In James M. Lang’s article titled, “How Students Learn From Games” he discusses the process of teaching through a game called “Reacting to the Past” in a college setting. Reacting to the Past is a historical simulation game that allows students to adopt roles and help solve complex problems in multiple fields. Each role is a character with specific objectives and is outlined with a 20 page role sheet. The game originated in the subject of history, but has since been expanded to various disciplines such as chemistry and political science. Students who play the game are challenged with real life problems that they can only solve by applying their course content. A game can take up anywhere from three to six weeks of class time.
One detail of the reading that I found especially relevant was the author describing how he was reading essays by Gandhi and other Indian thinkers in order to help him make arguments about the future of India. My original view on historical-based games is that they are primarily focused on some sort of physical strategy i.e. battle tactics in World War II or the best ways to get across the country via the Oregon Trail. I never considered that games could be used to explore more abstract concepts such as politics and culture. The sentence about Gandhi was the most impactful for me because it changed my understanding and appreciation for what these games have the potential to do. One of the biggest challenges when teaching history is to make the concepts relevant to what is happening today. These games can help history teachers and their students make the connections between what happened in the past, what is happening today, and the implications for the future. I wish I had a game like this when I was in high school. I sometimes wonder why I did not enjoy history classes more because I love to read and enjoy learning about history and other cultures. Looking back, I think I often did not make these connections and I think a game like Reacting to the Past would have really engaged me to do so.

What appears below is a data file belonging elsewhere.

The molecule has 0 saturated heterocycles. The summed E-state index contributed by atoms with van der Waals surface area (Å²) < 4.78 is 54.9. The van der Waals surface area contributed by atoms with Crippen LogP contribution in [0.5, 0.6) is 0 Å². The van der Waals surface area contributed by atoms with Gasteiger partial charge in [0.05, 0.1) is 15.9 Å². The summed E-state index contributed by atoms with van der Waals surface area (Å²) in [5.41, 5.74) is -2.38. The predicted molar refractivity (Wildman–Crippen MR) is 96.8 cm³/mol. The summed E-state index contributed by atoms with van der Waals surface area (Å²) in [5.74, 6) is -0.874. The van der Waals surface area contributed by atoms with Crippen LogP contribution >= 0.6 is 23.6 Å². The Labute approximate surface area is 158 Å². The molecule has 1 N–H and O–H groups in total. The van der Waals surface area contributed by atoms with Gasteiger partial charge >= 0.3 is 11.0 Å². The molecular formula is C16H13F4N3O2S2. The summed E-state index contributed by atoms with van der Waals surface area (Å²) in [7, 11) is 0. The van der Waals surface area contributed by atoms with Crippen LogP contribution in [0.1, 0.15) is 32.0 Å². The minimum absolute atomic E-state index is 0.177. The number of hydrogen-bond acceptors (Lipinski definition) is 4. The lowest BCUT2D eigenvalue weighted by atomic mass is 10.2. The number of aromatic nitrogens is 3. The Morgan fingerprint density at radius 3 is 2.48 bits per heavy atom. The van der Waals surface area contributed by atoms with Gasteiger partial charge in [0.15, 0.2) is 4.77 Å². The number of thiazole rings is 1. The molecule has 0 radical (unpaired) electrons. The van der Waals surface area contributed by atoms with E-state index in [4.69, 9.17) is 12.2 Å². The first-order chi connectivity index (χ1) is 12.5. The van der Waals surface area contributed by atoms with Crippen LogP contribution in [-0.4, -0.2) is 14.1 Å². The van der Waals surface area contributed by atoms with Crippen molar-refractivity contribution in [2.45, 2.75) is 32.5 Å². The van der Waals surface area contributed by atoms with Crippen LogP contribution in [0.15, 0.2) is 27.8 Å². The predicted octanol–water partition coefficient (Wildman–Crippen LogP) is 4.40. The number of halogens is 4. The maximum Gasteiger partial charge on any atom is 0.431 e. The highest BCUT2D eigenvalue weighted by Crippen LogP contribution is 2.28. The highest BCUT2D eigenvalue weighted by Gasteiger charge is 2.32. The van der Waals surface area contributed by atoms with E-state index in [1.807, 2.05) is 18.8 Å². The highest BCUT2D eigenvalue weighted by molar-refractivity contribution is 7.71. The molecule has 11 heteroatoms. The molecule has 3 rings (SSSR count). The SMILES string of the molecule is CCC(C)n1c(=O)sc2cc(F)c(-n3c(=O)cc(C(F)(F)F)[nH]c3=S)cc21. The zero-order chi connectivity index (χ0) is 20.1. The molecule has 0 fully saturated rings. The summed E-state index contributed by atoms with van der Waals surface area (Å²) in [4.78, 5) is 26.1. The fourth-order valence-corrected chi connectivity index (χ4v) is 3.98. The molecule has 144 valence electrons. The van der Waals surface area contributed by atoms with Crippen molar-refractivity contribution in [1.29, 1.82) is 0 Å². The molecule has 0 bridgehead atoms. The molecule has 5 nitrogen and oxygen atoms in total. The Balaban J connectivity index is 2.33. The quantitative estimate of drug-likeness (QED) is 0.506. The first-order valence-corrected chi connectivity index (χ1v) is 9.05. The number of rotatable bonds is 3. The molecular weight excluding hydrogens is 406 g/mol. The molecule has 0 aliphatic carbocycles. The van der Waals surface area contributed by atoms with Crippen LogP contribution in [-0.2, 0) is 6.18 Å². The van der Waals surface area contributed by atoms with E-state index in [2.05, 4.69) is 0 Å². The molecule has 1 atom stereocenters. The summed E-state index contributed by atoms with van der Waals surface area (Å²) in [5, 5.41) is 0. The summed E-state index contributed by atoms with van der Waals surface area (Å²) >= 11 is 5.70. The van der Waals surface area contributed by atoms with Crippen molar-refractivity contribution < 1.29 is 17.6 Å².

There are many ways that gaming technology could be used to teach our employees. Our employees in the School At Work program learn concepts such as communication, customer experience, reading, writing, grammar, and math. Half of the class is led by a DVD and the other half is devoted to online computer work. If there was a game like Reacting to the Past that addresses concepts in communication and customer experience, I think our employees would learn the concepts at a deeper level. I also think our students in the Environmental Services Department who are learning computer basics would react well to a game like this. We want them to feel less intimidated by computers and technology overall. A game would be a way to make the material more relatable and more fun, which would contribute to their overall understanding and enjoyment. Gaming could also be used by employees within the organization both in the clinical and non-clinical areas. The article mentioned a game called Virulent where players learn biological concepts and try to prevent the spread of a virus. This made me think about some of our healthcare professionals and although they have already obtained their licenses and credentials, a game like this could help refresh their skills. For employees in the non-clinical areas, perhaps there is a game similar to Reacting to the Past but instead focuses on business strategies in healthcare.
Gaming allows players to see the world through the eyes of someone else, which is one of the most impactful ways that a person can learn. Games like this can help us learn from the past and prevent the same mistakes from occurring in the future. The implications from these games are exciting and I can’t wait to see where they take us.